The success of Amazon's Echo, the voice-activated speaker that can control many internet-of-things devices, has spurred many people to dip into the world of the connected home. Using Belkin WeMo switches, users can automate every power and light switch in their home by speaking, check to see if their doors are locked with the right lock, and lower the temperature setting on their thermostat. However, to fully recognize the scale of IoT, one must think of its history, recognizing that while there wasn't always such an easy-to-use interface as we are used to today, there were still centralized points at which multiple devices were controlled. The scale of IoT at the infrastructural level is hard to imagine, with one data center alone having hundreds of potential "points" to talk to.
This, among many other challenges in IoT, is why Apple's former head of infrastructure strategy, design and development, Scott Noteboom, founded Litbit, a company that created the open-source RhythmOS to talk to the many different "dialects" of new and legacy machines. One core issue of many IoT devices, which include industrial devices that can have a 20-year lifespan, is that they all use different operating systems, which may be un-upgradeable or replaceable. Amazon Echo mastered this on a much smaller scale, learning to "speak" to different points in the home, such as Nest thermostats or Philips Hue light bulbs. By making RhythmOS open source (meaning that anyone could potentially code a dialect for the operating system), Noteboom is doing this at a scale of millions of points. It creates an attractive operating environment for humans and machines to interact with each other, and adds a layer of security to the internet of everything, as Litbit calls it, that is necessary.
"Our software operates as a control layer that enables functionality across any network capable machine/device/thing--ranging from a new IoT light bulb, to a 20-year-old utility generator. ... The purpose of our control layer is to disaggregate hardware defined dependencies away from embedded machines, and place them onto a highly elastic/scalable software layer that runs on commodity computers. This enables interoperability between everything, using a "software defined" approach that enables the continuous advancement of technology feature-sets and functions--with applications from both Litbit, as well as any third-party developer," said Noteboom.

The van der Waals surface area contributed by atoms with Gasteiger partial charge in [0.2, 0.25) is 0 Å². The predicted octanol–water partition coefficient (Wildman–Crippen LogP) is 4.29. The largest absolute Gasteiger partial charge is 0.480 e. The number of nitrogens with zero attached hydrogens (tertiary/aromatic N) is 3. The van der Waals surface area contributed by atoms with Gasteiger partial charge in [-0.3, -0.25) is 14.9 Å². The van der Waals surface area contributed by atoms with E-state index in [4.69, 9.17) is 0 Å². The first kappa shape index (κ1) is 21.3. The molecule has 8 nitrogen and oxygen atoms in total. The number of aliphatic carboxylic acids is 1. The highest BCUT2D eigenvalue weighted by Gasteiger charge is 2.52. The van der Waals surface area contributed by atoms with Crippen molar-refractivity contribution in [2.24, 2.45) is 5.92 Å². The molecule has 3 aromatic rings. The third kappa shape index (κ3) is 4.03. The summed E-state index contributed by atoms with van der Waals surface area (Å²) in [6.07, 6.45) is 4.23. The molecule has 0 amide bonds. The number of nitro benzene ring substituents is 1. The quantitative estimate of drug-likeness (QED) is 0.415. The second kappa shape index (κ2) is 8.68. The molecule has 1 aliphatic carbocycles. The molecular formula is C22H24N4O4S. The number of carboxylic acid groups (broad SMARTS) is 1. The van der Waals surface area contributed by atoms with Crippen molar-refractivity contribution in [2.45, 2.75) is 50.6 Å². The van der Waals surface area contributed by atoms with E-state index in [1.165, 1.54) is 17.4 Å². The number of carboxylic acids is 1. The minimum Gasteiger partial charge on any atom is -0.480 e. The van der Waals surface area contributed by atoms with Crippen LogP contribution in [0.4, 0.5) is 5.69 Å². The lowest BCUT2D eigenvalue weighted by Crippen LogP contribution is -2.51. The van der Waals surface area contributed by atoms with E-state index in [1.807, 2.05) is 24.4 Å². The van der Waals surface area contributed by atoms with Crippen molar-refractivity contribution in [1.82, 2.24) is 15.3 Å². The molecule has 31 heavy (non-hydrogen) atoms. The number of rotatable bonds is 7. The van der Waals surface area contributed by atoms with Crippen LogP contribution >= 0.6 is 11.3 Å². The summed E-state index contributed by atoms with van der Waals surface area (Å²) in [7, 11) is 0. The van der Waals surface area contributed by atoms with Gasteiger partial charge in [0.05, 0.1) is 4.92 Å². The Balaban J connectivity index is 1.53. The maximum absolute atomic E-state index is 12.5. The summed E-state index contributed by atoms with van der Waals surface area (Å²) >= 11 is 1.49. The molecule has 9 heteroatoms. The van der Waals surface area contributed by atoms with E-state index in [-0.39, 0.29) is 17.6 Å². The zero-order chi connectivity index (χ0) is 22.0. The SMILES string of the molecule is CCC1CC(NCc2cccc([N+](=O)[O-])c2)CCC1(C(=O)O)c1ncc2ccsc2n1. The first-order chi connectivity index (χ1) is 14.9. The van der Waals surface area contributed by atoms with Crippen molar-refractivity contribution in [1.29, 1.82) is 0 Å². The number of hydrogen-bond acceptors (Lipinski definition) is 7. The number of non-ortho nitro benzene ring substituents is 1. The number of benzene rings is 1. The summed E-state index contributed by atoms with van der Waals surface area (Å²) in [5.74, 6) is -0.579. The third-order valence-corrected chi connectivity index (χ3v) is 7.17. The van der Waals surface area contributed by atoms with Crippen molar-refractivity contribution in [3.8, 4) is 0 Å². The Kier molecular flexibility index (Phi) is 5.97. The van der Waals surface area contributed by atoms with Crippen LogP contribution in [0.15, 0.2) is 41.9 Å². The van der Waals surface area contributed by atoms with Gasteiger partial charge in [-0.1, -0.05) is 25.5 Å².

His approach to the IoT reflects many people's worries about its rapid growth. Matt Larson of Network World recently remarked that there were six key problems, which can be summarized as communication and security issues. While we may worry that a hacker could take control of a SmartThings hub and turn up a thermostat, at a larger scale the HVAC system of a data center could be used to destroy entire companies. On that same level, Noteboom remarks that the IoT industry also has a big data problem that could have the same issue. He equates machines to users on Twitter, except that while the average active Twitter user sends two 200-byte messages a day, a fully realized world of IoT would include 50 billion active machine "users." These machines, unlike humans, can talk constantly, all day long, and may be saying the same thing repeatedly (a thermostat could say, "It is 62 degrees in this room," for example). If each active machine point is sending a message every second, even if it's mostly the same message, that is 86,400 100-byte messages. This means that, unlike Twitter's roughly 500-million-tweet, 100-gigabyte daily data chunk, the IoT could deal with multiple exabytes of data, across multiple operating systems, potentially meaning crucial machine messages (e.g., "This server is overheating") could be lost in the shuffle. Worse still, as an industry, we really don't have experience digesting, analyzing, orchestrating, and disposing of data at a level that could be 43 million times that of Twitter. Our perception of big data is grossly underestimated. To quote Noteboom, "Big data today is tiny data tomorrow."
That scale is why over 25 companies, led by Dell, have joined a consortium to plan future strategy for the IoT. Companies like GE and SAP have joined, showing that even the largest industrial and enterprise companies are, in addition to being interested in the future of IoT, potentially daunted by the prospect of the many operating systems and devices that have been made totally separate.
It's a daunting task to fix; as the IoT has grown, there have been few sticky standards that everyone can adhere to while building a device. Each IoT device, from a connected alarm clock to a connected fridge, may be one "thing" with multiple "points" (sensors, control points, and so on). While IoT is a huge opportunity for technology to grow and change our lives for the better, it also has serious consumer, enterprise, and infrastructure issues we should all be aware of.